HomeInterviewsSupercharging Web3 Marketing Strategy with Olga Grinina, Head of Marketing at Gnosis

Supercharging Web3 Marketing Strategy with Olga Grinina, Head of Marketing at Gnosis

Editor’s Note: This post has been created in collaboration and with financial support from Olga Grinina. If you’re also interested in partnering with us, just reach out.

Marketing is essential for businesses of all sizes and sectors, but perhaps even more so for startups. After all, if no one knows about your startup, your solution and what you can provide, how will you ever gain traction?

A good marketing strategy can make a difference in a startup’s growth and can help sway the tides towards success. However, many startups decide to not invest in a marketing strategy or team, seeing it as an inessential cost they can’t squeeze into the budget. But that would be a mistake. 

From email marketing and blogging to social media posting and paid advertising, there is a range of things a startup can try to get started with marketing strategy. For startups, the most important bit is getting the word out, building a brand and nurturing a reputation. This is where a communications-based approach can help. 

“If you build it, they won’t come”

Olga Grinina, currently the VP of Marketing at fast-growing Berlin-based blockchain startup Gnosis has had extensive experience in leading marketing and communications campaigns. With a background in linguistics and the legal world, Olga is passionate about telling stories and the power that language can have in influencing behaviours, perspectives and attitudes – bringing this philosophy directly into marketing plans. Over the past couple of years, she has been working within Silicon Valley’s bustling startup scene, learning from the local founders, VCs, and broader Web3 players on how to bring a product to market and make sure it reaches target KPIs.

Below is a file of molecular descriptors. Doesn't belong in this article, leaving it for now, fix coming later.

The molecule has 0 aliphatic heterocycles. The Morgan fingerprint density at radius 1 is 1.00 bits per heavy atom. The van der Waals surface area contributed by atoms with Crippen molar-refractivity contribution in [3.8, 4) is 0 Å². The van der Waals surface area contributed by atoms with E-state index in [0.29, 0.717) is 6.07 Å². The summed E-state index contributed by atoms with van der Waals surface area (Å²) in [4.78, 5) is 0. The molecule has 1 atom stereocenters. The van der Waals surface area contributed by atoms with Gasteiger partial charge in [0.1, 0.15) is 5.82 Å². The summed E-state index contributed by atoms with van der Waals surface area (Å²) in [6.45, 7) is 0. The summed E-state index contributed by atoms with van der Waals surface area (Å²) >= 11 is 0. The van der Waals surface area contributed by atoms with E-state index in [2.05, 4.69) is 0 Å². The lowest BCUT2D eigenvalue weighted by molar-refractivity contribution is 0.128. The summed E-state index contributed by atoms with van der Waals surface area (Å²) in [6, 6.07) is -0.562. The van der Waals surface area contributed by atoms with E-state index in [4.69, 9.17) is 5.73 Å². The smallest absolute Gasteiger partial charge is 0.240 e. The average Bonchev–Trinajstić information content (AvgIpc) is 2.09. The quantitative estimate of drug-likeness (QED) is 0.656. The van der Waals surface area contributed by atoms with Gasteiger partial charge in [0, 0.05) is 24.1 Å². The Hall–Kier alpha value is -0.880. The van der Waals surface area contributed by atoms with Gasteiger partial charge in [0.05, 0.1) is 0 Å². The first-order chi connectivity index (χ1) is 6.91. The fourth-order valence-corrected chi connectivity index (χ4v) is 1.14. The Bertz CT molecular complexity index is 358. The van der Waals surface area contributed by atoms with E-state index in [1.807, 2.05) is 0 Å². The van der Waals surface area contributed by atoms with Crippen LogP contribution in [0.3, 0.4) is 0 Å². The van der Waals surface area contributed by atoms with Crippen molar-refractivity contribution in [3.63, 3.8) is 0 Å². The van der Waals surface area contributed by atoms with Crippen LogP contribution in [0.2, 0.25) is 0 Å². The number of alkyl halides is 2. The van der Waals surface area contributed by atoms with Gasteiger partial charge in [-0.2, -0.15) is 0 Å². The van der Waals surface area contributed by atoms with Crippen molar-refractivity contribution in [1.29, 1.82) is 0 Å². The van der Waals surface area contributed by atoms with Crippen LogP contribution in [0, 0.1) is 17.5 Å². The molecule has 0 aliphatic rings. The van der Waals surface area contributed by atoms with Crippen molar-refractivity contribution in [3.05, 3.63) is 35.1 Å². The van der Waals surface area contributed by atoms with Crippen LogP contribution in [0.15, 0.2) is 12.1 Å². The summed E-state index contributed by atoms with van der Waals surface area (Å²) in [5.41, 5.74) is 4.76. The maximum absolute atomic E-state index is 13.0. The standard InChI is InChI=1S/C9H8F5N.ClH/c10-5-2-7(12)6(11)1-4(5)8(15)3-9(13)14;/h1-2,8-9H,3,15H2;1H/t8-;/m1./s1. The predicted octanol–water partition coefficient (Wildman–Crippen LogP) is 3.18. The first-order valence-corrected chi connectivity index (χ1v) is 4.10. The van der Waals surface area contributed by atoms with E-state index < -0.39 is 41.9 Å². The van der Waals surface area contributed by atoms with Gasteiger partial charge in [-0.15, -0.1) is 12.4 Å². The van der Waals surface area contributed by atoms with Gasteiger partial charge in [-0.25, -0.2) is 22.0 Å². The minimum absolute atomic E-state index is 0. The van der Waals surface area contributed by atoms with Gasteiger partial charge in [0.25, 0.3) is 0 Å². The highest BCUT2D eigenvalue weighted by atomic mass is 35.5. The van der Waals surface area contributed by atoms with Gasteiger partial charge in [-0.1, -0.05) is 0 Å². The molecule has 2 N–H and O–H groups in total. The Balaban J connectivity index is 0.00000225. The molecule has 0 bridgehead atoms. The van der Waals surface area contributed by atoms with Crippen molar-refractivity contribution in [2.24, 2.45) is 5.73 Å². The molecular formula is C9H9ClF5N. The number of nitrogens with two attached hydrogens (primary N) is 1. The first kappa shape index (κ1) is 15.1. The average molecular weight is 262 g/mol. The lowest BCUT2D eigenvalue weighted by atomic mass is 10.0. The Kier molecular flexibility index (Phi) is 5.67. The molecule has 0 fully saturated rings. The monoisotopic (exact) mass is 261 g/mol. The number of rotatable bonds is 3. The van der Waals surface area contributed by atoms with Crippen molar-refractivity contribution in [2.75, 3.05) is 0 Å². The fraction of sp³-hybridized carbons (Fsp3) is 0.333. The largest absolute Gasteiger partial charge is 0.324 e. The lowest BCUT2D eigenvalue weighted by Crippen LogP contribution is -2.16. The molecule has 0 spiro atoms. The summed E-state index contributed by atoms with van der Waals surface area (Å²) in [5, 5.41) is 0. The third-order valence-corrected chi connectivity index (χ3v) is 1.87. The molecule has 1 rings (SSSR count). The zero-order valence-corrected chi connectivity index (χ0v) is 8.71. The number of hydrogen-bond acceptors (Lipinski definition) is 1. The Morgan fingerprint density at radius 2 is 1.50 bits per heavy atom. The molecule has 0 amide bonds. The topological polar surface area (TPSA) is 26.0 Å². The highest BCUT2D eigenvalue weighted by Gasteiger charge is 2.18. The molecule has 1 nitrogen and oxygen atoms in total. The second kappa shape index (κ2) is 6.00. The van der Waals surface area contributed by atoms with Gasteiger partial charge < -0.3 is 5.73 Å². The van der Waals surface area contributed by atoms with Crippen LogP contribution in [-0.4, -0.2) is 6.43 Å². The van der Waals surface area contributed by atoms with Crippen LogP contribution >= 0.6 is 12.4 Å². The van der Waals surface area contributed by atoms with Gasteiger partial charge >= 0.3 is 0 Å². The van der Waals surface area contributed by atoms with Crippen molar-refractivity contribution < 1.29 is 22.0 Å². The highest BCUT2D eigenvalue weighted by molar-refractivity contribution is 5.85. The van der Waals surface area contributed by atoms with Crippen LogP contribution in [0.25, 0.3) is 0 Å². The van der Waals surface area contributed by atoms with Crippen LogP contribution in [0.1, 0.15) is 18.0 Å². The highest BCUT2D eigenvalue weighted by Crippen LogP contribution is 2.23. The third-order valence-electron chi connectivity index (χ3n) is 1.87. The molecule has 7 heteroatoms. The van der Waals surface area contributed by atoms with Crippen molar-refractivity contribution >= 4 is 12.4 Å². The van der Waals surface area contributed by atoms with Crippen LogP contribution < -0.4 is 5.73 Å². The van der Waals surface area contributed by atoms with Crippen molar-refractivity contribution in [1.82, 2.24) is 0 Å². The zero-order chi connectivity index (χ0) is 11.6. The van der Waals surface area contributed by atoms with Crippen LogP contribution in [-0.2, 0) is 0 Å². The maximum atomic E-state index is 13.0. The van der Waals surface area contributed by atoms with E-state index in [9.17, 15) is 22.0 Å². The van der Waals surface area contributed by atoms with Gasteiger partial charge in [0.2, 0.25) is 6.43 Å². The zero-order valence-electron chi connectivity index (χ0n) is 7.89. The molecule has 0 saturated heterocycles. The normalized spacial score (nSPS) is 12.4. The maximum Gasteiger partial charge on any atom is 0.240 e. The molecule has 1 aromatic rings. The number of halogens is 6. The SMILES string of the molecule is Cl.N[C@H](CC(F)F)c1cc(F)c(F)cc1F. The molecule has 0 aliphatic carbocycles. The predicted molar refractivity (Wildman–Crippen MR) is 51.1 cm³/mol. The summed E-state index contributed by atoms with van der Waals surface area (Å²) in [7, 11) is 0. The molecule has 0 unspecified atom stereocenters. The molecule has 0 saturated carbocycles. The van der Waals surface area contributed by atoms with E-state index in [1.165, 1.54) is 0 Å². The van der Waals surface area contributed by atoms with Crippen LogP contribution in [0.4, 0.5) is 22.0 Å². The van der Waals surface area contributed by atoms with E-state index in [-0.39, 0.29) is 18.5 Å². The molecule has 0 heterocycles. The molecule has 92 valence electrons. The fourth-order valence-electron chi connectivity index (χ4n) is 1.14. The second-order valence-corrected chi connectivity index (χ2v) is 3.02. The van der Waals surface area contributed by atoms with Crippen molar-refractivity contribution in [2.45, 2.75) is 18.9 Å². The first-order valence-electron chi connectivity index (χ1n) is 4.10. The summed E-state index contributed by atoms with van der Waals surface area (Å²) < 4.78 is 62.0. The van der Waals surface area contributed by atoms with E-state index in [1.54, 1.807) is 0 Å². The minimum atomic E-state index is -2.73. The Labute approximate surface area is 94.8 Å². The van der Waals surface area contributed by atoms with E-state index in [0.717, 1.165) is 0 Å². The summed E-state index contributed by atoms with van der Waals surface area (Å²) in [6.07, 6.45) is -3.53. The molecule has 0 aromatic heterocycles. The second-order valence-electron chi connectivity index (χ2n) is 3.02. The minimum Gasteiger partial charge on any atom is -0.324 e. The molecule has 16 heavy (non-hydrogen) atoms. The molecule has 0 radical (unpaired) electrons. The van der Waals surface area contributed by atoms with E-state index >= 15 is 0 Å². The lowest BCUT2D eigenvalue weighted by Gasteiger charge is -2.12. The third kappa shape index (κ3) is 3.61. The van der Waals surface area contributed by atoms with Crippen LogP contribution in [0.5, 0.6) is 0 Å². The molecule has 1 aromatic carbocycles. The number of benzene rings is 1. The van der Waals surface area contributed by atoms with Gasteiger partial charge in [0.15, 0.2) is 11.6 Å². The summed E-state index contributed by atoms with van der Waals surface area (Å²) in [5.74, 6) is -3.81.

She believes that marketing and communications begin by thinking about the value of your product and solution, nailing that message and then tailoring it and moulding it to suit the specific person you’re talking to. Sounds simple? We chatted with her to find out more about building a strong marketing strategy, and why startups need to take note. 

Why should startups pay attention to marketing?

Olga has been a leading voice in the growth of startups Taraxa and Thallo. Taraxa is an innovative public ledger platform purpose-built for audit logging of informal transactions, and Thallo is the first blockchain-based carbon credit exchange. She is aiming to bring the Taraxa to the forefront of the web3 infrastructure space. 

Meanwhile, Thallo is operating in the SDG sector, helping to offset carbon emissions and give broader access to the voluntary carbon market. 

In her role, Olga is helping push forward these brands, bringing them to leadership positions through more visibility and awareness. 

“I work closely with the founders on strategy from day one, to make sure we’re on the same page and implement the best techniques possible. I am in charge of creating all marketing and PR assets, benchmarking against past performance and setting realistic KPIs to hit. I can be pretty relentless, looking for new partners and media opportunities, and always on the lookout for the right fit.” 

What is the benefit of a strong marketing strategy?

Marketing strategy is essential to build brand awareness – and that is what makes it so important to startups. Just because something exists, doesn’t mean people know about it and marketing is the key to bridging that gap. Olga reiterates that: 

“I’m a firm believer that “if you build it, they won’t come”: you need to identify and target the right audience with the right strategies and techniques. So, the first thing I look at is the long-term/short-term goals in terms of user acquisition, existing target markets, and what markets are not yet addressed – a marketing audit of sorts.